What are the present and future of the Labor market of Germany?
In recent years, Germany has become a very attractive labor market for foreigners. With a constantly declining unemployment rate and an economy that is rapidly recovering from the economic crisis of 2009, it is no longer difficult for foreign citizens to find work in Germany. Its industrial production in constant growth, its large amount of exports worldwide, and the quality working conditions make Germany remain an attractive destination for those who wish to start or continue their career abroad.
Good to know
The unemployment rate is around 5.7% of the active population in Germany and mainly affects the rural areas and the eastern regions of the country. Major German cities such as Berlin, Munich or Frankfurt centralize most economic activities and a large part of industry and services.
The Labor market Germany 2019 is quite open to qualified foreign workers and its unemployment rate is steadily declining. It is also a European economic leader. Most job opportunities arise in southern Germany, in Banden, Bavaria and Wurttemberg – specifically in the city like Munich and Stuttgart, as well as Rhine-Ruhr metropolitan city and Frankfurt area.
Employment opportunities in Germany
In most fields, fluency in German is essential to find employment in the country, unless you work for a multinational, in agriculture or in an unskilled job. The perfect job opportunities can be founded in the services sector, health and social services and industry.Basic-skilled or part-time jobs or on roll student jobs are known as Mini-job. It has a monthly wages of 450 euros approximately. This is why often it is called 450 Euro job. Indeed, these are part-time jobs exempt from income tax. It can be a great opportunity to start in Germany while improving your language level.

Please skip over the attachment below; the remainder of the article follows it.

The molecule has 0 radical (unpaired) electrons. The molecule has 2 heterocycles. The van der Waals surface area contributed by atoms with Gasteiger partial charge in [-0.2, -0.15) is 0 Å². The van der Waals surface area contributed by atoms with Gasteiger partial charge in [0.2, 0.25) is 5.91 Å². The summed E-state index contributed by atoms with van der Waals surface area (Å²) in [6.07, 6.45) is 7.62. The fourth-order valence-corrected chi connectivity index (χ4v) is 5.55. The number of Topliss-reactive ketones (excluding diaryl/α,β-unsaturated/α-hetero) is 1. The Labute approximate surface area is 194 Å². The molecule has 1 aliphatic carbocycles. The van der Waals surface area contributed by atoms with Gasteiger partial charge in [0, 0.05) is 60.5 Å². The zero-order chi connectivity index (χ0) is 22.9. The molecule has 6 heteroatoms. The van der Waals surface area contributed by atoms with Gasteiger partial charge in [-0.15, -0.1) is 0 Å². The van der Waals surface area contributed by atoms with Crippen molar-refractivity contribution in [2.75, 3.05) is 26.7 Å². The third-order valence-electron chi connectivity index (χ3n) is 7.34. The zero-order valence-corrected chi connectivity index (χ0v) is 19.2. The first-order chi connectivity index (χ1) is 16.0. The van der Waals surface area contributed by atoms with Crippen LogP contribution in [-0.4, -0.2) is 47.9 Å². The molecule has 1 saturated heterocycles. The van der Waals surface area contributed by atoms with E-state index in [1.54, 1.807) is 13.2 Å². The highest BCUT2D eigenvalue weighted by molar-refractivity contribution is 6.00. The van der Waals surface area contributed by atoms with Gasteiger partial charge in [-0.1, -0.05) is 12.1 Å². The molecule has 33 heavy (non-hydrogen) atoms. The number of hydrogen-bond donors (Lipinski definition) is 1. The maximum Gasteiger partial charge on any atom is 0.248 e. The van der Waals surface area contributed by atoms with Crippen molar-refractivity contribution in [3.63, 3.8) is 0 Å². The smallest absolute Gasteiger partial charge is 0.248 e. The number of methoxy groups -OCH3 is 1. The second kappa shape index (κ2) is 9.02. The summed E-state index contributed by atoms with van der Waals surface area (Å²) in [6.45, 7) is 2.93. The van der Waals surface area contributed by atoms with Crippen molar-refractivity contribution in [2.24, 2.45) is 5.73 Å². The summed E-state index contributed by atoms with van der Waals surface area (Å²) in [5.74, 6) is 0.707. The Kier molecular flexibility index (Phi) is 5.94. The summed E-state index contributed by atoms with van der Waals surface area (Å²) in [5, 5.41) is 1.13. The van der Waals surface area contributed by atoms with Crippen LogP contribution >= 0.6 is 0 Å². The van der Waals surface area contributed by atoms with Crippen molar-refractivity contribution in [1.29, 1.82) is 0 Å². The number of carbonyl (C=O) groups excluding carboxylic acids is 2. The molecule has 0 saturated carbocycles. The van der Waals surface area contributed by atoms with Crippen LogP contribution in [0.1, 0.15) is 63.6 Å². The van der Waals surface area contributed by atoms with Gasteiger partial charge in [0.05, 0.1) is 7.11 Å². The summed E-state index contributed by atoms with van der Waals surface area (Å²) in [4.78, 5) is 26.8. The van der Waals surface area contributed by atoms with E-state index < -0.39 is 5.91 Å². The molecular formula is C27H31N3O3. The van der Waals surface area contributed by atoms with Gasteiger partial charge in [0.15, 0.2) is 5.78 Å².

Working conditions in Germany
Regarding working conditions, working hours are legally established in a maximum of 48 hours a week. Collective labor agreements in German companies can reduce working time from 35 to 40 hours per week. Most full-time positions are 40 hours a week. However, Germans work an average of 41.4 hours a week.German employees benefit from a minimum of 24 days of vacation per year, not including holidays and weekends, but most employees also enjoy additional vacation days specified in their employment contract or agreements collective. They are often offered 30 days holidays in a year.
Good to know the status
The German job market can be quite traditional. Most companies have a very hierarchical structure, with clearly defined roles and decision processes. In Germany there is no minimum wage per hours, each company establishes its own scales. In terms of employment, Germany is a country where 74% of the population has a paid job, against a rate of 2.2% of unemployed. But, not only is there a lower rate of unemployment, but working conditions are better than in many other countries, since only 5% of workers have a long workday.
Germany has high standards of well-being in general. Of course, employment and its conditions could not be absent.